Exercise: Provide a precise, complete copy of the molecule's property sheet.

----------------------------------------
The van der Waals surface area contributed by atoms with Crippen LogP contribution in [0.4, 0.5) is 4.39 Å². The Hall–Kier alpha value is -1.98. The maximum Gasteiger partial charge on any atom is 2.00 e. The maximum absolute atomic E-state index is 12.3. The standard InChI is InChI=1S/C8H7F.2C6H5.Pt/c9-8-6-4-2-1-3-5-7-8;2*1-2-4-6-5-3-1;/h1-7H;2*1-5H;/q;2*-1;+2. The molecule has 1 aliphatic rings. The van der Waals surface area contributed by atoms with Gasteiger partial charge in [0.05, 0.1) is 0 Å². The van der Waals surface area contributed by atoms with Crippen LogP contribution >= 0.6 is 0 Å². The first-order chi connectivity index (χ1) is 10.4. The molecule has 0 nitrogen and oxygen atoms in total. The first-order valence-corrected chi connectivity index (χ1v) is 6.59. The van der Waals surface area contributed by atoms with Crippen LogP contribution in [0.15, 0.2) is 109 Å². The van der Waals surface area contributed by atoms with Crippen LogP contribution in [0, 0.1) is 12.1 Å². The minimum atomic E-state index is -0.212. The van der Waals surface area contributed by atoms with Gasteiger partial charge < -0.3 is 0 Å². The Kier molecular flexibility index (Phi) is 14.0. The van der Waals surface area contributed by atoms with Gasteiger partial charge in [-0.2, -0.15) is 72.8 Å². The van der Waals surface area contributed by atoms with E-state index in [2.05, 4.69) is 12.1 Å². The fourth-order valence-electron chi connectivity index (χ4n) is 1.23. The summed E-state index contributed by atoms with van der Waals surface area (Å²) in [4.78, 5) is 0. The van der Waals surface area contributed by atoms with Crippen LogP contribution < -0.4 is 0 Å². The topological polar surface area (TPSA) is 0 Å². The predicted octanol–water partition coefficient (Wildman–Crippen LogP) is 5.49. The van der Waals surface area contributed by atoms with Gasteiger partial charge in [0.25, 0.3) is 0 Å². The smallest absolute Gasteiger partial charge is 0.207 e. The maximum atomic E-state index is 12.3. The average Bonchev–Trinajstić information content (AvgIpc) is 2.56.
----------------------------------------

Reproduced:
The van der Waals surface area contributed by atoms with Crippen LogP contribution in [0.4, 0.5) is 4.39 Å². The Hall–Kier alpha value is -1.98. The maximum Gasteiger partial charge on any atom is 2.00 e. The maximum absolute atomic E-state index is 12.3. The standard InChI is InChI=1S/C8H7F.2C6H5.Pt/c9-8-6-4-2-1-3-5-7-8;2*1-2-4-6-5-3-1;/h1-7H;2*1-5H;/q;2*-1;+2. The molecule has 1 aliphatic rings. The van der Waals surface area contributed by atoms with Gasteiger partial charge in [0.05, 0.1) is 0 Å². The van der Waals surface area contributed by atoms with Crippen LogP contribution >= 0.6 is 0 Å². The first-order chi connectivity index (χ1) is 10.4. The molecule has 0 nitrogen and oxygen atoms in total. The first-order valence-corrected chi connectivity index (χ1v) is 6.59. The van der Waals surface area contributed by atoms with Crippen LogP contribution in [0.15, 0.2) is 109 Å². The van der Waals surface area contributed by atoms with Crippen LogP contribution in [0, 0.1) is 12.1 Å². The minimum atomic E-state index is -0.212. The van der Waals surface area contributed by atoms with Gasteiger partial charge < -0.3 is 0 Å². The Kier molecular flexibility index (Phi) is 14.0. The van der Waals surface area contributed by atoms with Gasteiger partial charge in [-0.2, -0.15) is 72.8 Å². The van der Waals surface area contributed by atoms with E-state index in [2.05, 4.69) is 12.1 Å². The fourth-order valence-electron chi connectivity index (χ4n) is 1.23. The summed E-state index contributed by atoms with van der Waals surface area (Å²) in [4.78, 5) is 0. The van der Waals surface area contributed by atoms with Crippen LogP contribution < -0.4 is 0 Å². The topological polar surface area (TPSA) is 0 Å². The predicted octanol–water partition coefficient (Wildman–Crippen LogP) is 5.49. The van der Waals surface area contributed by atoms with Gasteiger partial charge in [0.25, 0.3) is 0 Å². The smallest absolute Gasteiger partial charge is 0.207 e. The maximum atomic E-state index is 12.3. The average Bonchev–Trinajstić information content (AvgIpc) is 2.56.